What's in a Seed, Part 2

In part two of this discussion of What is in a seed, I decided to research a little about the effects of a seed's environment. Here are some things I learned.

1. When a seed grows in an alternate environment and survives, it is said it has adapted. How many times have you adapted? Whether we like it or not, adapting is a part of life. Our attitude about it is something we can control.

2. Some seeds planted in harsher environments, and live, can have its DNA restructured to become a hardier plant for that environment in the future. This is simply fascinating! It reminds of what James tells us in those first few verses in his opening chapter about counting it all joy because of those trials and what they produce!

3. The seed within the fruit of a plant gains information from its “mother” about what she experienced in her environment to better suit it for the next generation (this is called maternal environment effects). Experiences modify the DNA and impact which genes are expressed in the next generation. Wow ... okay, just ... wow! If it does this in the natural world within a seed, just think of what this does for spiritual seed!

Looking back on part 1 and now part 2, I am trying to glean some truths and principles from studying What's in a seed. I am sure this list is only a drop in the ocean!
     Within every seed is the history of all previous seeds, and the promise of every future seed.
     You will reap what you sow (quality/like/kind), you will reap more than you sow (quantity)--the size of the seed does not determine the size of its product.
     Seeds are mysterious, miraculous, even “magical”--there are some things about seeds we do not understand = we know enough and we learning more all the time.
     The power of the seed cannot be experienced until and unless it is sown
     There are various types of seed; there are various types of faith
     Future seeds can become stronger and more powerful than past seeds
     The environment has much to do with the success of the harvest (the product of a seed). For example: A sower went out to sow and some fell = path, rocks, thorns, good ground.
     We do not control the harvest, we prepare for it = make room for it and adjust our schedules to when the fruit arrives. The same is true of a church--we must adjust to each harvest as well as being a part of God’s plan of seeing that fruit refined in holiness for future generations.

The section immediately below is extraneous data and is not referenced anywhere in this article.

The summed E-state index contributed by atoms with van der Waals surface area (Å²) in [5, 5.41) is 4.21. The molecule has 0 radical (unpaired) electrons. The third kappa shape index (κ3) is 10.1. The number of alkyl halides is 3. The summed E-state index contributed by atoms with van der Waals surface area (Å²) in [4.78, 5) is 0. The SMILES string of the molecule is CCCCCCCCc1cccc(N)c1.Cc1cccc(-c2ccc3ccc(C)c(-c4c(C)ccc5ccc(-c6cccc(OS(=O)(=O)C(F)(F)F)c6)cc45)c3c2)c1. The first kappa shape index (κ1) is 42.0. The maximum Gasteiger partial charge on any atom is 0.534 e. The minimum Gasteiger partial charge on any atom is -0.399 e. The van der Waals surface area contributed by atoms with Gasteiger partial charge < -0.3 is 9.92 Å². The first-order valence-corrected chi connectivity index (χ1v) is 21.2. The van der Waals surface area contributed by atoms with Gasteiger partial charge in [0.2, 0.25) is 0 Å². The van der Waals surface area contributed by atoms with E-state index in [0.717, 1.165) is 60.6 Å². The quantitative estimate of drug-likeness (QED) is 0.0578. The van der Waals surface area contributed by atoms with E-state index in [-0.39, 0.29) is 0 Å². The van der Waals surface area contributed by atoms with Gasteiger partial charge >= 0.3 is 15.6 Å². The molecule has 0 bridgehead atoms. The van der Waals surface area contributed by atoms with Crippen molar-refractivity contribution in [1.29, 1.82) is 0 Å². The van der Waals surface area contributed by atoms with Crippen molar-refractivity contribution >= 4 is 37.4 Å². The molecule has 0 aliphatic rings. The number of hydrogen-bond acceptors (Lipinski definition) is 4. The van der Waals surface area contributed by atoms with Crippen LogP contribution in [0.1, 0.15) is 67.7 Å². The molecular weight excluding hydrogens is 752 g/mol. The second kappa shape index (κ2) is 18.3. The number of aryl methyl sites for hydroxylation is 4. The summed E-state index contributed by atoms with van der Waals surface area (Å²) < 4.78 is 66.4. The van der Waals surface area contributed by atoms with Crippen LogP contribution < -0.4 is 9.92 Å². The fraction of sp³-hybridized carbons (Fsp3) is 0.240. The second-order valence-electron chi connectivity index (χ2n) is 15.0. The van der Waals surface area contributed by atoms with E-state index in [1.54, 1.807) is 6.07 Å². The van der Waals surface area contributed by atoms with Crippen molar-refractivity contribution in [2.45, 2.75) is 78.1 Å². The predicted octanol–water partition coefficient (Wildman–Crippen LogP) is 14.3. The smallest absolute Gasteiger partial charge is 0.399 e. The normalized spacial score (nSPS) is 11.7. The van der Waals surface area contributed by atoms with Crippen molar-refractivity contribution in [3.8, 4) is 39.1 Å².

The legacy of Jesus is yet to be seen in you and me. The legacy of your faith is yet to be seen in your children and your own household—but it will be.
     You can have other children = those you bring to God by adoption and leading them to Christ.

I want to shift gears just a little and take you to Acts 8:33 where Philip picks up on a teaching with the Ethiopian Eunuch about Jesus from a very strange passage: Isaiah 53. “He was led like a sheep to the slaughter, and as a lamb before its shearer is silent, so he did not open his mouth. In his humiliation he was deprived of justice. Who can speak of his descendants? For his life was taken from the earth.”

The passage is brilliant in its timing and application because it meets the eunuch where he is--who can speak of eunuch’s descendants? Philip shares that Jesus meets him there because Jesus was the sheep who was slain without offspring too--slain for the sake of the eunuch. Jesus came not to have offspring himself, but to gain offspring and descendants (brothers and sisters) for his heavenly Father--OUR heavenly Father!

GOD himself purposed every seed, its kind, power, shape and destiny. It was GOD who created the ground and the womb for seed and give it what it needs to help seeds move forward to their destiny. 

A harvest is the end and also the beginning of the ongoing cycle of reaping and sowing.

The legacy of our church has yet to be seen; however, we have glimpses of it in our elders. Those who have gone on before us. Who have your elders been in sowing seed into your life?

Will it be a legacy you leave behind for those who come after you; after you are gone, will the faith seeds you have sown have their best chance?

What comes out of a seed is what has been put into by prior seeds. We have a responsibility for what we put into our seed (holiness, character, hope, faith, love). YOUR character development--the quality of the person you are and the quality of person you marry will bear resemblance in the seed to come.

PRAY to the LORD of the Harvest, to send forth laborers and disciplers into the harvest fields.

For more information on maternal environmental effects, see:

It is a great read about how the mother plant adapts to her climate and nutrients which effects the next generation of seeds. This spoke to me about the structure of the church and how we need more intergenerational educational opportunities.

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